Oversight of Self-Regulatory Organizations
November 3, 1998
by Toni Ferrari
One of the Ontario Securities Commission's ("OSC") strategic directions is to push down direct regulation of registrants to self-regulatory organizations ( "SROs"). This is because SROs can help regulators to achieve regulatory objectives more
efficiently and effectively. Because the regulator remains ultimately responsible for the regulation of market intermediaries, it is important that we develop an effective oversight programme for SROs. Accordingly, one of the OSC's priorities for fiscal 1999, as published, is
"to develop and implement an effective programme of oversight for SROs, including the new SRO for mutual fund dealers".
Today, I will be speaking to you about how the OSC conducts SRO oversight. I will start by reviewing the definition of an SRO and the powers of the Commission under the Securities Act (Ontario) (the "Act"). I will state some of the
objectives of SRO oversight and I will describe the different mechanisms we use for effective oversight, including the recognition process; regular reporting and ongoing communication; the by-law review and approval process; and compliance examinations of the SRO. Finally, I will talk a bit about how the OSC
can rely on the work of others to make SRO oversight more efficient and effective.
Definition and Powers of the Commission
The Act defines an SRO as a company
that represents registrants and is organized for the purpose of regulating its members and their representatives, with a view to promoting the protection of investors and the public interest.
Section 21.1 of
the Act gives the Commission the power to recognize an SRO, and to impose terms and conditions on that recognition. The section also gives the Commission broad powers to oversee the SRO. Specifically, the Commission is able to make any decision with respect to any by-law, rule, regulation, policy,
procedure, interpretation or practice of a recognized SRO.
Objectives of SRO Oversight
The objectives of SRO oversight are to identify deficient SRO operational performance at an early stage and ensure that corrective measures are implemented; to ensure effective communication between SROs and the OSC; and to periodically
review the SRO's member compliance monitoring, and the handling of complaints, investigations and settlements of disciplinary matters. SRO oversight should not interfere with or attempt to micro-manage the work of the SRO. Rather,
the objective is to validate reliance on the SRO for the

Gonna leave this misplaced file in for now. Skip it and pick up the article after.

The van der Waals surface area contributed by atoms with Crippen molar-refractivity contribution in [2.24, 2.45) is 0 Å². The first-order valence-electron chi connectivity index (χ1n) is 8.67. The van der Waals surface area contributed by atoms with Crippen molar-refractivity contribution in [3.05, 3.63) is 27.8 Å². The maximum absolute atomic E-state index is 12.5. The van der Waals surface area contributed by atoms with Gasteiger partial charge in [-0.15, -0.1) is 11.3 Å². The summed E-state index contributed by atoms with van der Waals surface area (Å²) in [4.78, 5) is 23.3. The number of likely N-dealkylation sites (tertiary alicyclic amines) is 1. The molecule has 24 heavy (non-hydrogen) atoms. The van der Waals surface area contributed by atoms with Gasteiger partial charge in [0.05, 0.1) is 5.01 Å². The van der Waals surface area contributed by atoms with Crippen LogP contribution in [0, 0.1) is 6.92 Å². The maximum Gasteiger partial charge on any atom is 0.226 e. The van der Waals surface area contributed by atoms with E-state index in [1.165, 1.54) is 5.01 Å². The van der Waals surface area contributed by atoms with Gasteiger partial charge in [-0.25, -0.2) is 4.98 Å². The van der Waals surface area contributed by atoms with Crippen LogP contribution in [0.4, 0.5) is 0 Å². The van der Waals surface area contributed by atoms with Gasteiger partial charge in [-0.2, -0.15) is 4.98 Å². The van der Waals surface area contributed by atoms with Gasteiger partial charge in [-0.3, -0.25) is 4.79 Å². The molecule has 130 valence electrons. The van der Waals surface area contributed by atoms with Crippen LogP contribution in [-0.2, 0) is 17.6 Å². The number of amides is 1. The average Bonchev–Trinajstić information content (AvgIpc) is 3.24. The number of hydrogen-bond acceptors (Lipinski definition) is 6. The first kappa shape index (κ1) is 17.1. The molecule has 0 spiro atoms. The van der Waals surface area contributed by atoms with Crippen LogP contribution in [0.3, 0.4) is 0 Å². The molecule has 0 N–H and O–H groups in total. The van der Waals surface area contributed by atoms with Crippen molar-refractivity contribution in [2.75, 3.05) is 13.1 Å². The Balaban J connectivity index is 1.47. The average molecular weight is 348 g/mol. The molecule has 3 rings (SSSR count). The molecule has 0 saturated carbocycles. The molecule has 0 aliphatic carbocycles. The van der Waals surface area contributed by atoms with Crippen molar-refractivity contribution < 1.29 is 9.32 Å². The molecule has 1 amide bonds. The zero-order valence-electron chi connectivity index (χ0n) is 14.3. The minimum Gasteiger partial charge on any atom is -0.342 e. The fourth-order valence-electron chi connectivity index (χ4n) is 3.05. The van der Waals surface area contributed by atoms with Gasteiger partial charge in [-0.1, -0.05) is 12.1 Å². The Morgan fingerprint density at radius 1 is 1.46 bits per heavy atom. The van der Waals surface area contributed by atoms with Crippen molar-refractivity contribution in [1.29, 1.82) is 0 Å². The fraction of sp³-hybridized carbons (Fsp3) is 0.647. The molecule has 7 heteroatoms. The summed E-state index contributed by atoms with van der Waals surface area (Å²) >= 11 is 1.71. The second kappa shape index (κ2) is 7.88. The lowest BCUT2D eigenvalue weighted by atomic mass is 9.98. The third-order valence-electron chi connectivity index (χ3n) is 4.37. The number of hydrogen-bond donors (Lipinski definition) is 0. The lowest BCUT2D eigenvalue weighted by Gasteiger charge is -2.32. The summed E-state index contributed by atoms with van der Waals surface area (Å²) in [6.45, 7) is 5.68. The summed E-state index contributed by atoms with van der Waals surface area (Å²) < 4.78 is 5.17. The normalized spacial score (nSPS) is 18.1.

functions which we have delegated to it. An outcome of effective oversight should be clear communication of the regulator's expectations. This will place the SRO in a better position to meet those expectations.
Mechanisms for Effective Oversight
The Recognition Process
The Investment Dealers Association of Canada ("IDA") is the only recognized SRO in Ontario. It is anticipated that the Mutual Fund Dealers Association will apply for formal recognition once it is up and running. For today, I will limit my
discussions to the supervision of the IDA.
For years the IDA was treated informally as an SRO. The IDA was formally recognized as an SRO on October 31, 1995 pursuant to section 21.1 of the Act.
The recognition process is an important one. It helps set clear standards which must be met
by the SRO prior to exercising its delegated authority. The recognition process for the IDA was quite rigorous and included an examination of the IDA's compliance and enforcement capacities and operations to ensure it had effective resources; and a review of the IDA rules, including its constitution, by-laws,
regulations and policies, to ensure that the rules were justified according to the recognition criteria.
Through the recognition process, the Commission was able to impose terms and conditions on the recognition of the IDA. The terms and conditions imposed on the IDA require that:
the IDA maintain adequate staff resources and an appropriate internal reporting structure to be able to perform compliance and enforcement functions;
the IDA obtain Commission approval prior to making any fundamental changes to its organizational structure which affect its self-regulatory functions;
the IDA cooperate generally with the Canadian Investor Protection Fund ("CIPF"), the Commission and other regulators, and that the IDA advise other self-regulatory organizations to which a member is subject of any breach of the rules;
public disclosure be made of disciplinary and settlement hearings; and
the IDA keep any trade association or lobbying activities structurally separated from its self-regulatory operations. Examples of these activities include any representations made to governments regarding such issues as industry fee structures, ownership and
foreign participation in the securities industry.